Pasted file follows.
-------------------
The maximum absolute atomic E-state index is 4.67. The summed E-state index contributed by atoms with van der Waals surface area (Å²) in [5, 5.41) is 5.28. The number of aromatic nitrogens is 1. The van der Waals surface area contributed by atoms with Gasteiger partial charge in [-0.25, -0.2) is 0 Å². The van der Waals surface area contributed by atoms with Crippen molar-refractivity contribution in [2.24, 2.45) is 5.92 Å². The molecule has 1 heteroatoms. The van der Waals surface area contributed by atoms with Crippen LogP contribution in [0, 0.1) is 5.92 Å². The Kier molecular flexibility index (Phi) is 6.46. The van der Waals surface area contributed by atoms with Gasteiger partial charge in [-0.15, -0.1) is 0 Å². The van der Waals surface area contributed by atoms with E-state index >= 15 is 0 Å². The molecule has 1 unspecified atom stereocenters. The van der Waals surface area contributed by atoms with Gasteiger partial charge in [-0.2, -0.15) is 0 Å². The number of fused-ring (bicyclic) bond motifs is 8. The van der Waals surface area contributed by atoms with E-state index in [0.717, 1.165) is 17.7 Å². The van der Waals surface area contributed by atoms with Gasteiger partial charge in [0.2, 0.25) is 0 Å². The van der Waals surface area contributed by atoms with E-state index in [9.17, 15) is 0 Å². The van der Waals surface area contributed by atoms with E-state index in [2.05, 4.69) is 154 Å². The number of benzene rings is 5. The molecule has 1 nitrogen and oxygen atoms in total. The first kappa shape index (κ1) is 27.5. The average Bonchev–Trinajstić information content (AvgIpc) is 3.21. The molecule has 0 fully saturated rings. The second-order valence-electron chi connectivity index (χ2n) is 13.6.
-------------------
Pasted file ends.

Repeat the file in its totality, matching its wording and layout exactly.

The maximum absolute atomic E-state index is 4.67. The summed E-state index contributed by atoms with van der Waals surface area (Å²) in [5, 5.41) is 5.28. The number of aromatic nitrogens is 1. The van der Waals surface area contributed by atoms with Gasteiger partial charge in [-0.25, -0.2) is 0 Å². The van der Waals surface area contributed by atoms with Crippen molar-refractivity contribution in [2.24, 2.45) is 5.92 Å². The molecule has 1 heteroatoms. The van der Waals surface area contributed by atoms with Crippen LogP contribution in [0, 0.1) is 5.92 Å². The Kier molecular flexibility index (Phi) is 6.46. The van der Waals surface area contributed by atoms with Gasteiger partial charge in [-0.15, -0.1) is 0 Å². The van der Waals surface area contributed by atoms with E-state index >= 15 is 0 Å². The molecule has 1 unspecified atom stereocenters. The van der Waals surface area contributed by atoms with Gasteiger partial charge in [-0.2, -0.15) is 0 Å². The number of fused-ring (bicyclic) bond motifs is 8. The van der Waals surface area contributed by atoms with E-state index in [0.717, 1.165) is 17.7 Å². The van der Waals surface area contributed by atoms with Gasteiger partial charge in [0.2, 0.25) is 0 Å². The van der Waals surface area contributed by atoms with E-state index in [9.17, 15) is 0 Å². The van der Waals surface area contributed by atoms with E-state index in [2.05, 4.69) is 154 Å². The number of benzene rings is 5. The molecule has 1 nitrogen and oxygen atoms in total. The first kappa shape index (κ1) is 27.5. The average Bonchev–Trinajstić information content (AvgIpc) is 3.21. The molecule has 0 fully saturated rings. The second-order valence-electron chi connectivity index (χ2n) is 13.6.